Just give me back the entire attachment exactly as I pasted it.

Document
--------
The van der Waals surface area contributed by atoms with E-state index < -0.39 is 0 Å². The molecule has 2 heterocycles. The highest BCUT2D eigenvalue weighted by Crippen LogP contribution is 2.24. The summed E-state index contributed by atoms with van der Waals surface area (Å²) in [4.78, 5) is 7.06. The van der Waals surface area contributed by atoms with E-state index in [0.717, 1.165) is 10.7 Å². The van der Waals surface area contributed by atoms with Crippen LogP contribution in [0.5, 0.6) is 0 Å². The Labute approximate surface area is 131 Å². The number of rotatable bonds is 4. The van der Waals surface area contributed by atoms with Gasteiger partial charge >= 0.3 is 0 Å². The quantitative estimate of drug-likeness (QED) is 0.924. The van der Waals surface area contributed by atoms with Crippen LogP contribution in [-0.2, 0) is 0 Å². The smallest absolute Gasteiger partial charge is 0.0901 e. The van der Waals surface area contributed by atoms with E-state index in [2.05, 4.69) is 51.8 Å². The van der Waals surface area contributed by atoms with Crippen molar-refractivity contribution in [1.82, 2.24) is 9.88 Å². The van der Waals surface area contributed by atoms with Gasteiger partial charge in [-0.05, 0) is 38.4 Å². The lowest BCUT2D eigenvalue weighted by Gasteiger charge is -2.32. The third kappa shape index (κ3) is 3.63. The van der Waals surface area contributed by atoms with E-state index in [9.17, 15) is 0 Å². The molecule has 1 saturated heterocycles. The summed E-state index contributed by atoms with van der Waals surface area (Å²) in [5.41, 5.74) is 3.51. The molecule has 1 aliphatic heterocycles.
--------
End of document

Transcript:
The van der Waals surface area contributed by atoms with E-state index < -0.39 is 0 Å². The molecule has 2 heterocycles. The highest BCUT2D eigenvalue weighted by Crippen LogP contribution is 2.24. The summed E-state index contributed by atoms with van der Waals surface area (Å²) in [4.78, 5) is 7.06. The van der Waals surface area contributed by atoms with E-state index in [0.717, 1.165) is 10.7 Å². The van der Waals surface area contributed by atoms with Crippen LogP contribution in [0.5, 0.6) is 0 Å². The Labute approximate surface area is 131 Å². The number of rotatable bonds is 4. The van der Waals surface area contributed by atoms with Gasteiger partial charge >= 0.3 is 0 Å². The quantitative estimate of drug-likeness (QED) is 0.924. The van der Waals surface area contributed by atoms with Crippen LogP contribution in [-0.2, 0) is 0 Å². The smallest absolute Gasteiger partial charge is 0.0901 e. The van der Waals surface area contributed by atoms with E-state index in [2.05, 4.69) is 51.8 Å². The van der Waals surface area contributed by atoms with Crippen molar-refractivity contribution in [1.82, 2.24) is 9.88 Å². The van der Waals surface area contributed by atoms with Gasteiger partial charge in [-0.05, 0) is 38.4 Å². The lowest BCUT2D eigenvalue weighted by Gasteiger charge is -2.32. The third kappa shape index (κ3) is 3.63. The van der Waals surface area contributed by atoms with E-state index in [9.17, 15) is 0 Å². The molecule has 1 saturated heterocycles. The summed E-state index contributed by atoms with van der Waals surface area (Å²) in [5.41, 5.74) is 3.51. The molecule has 1 aliphatic heterocycles.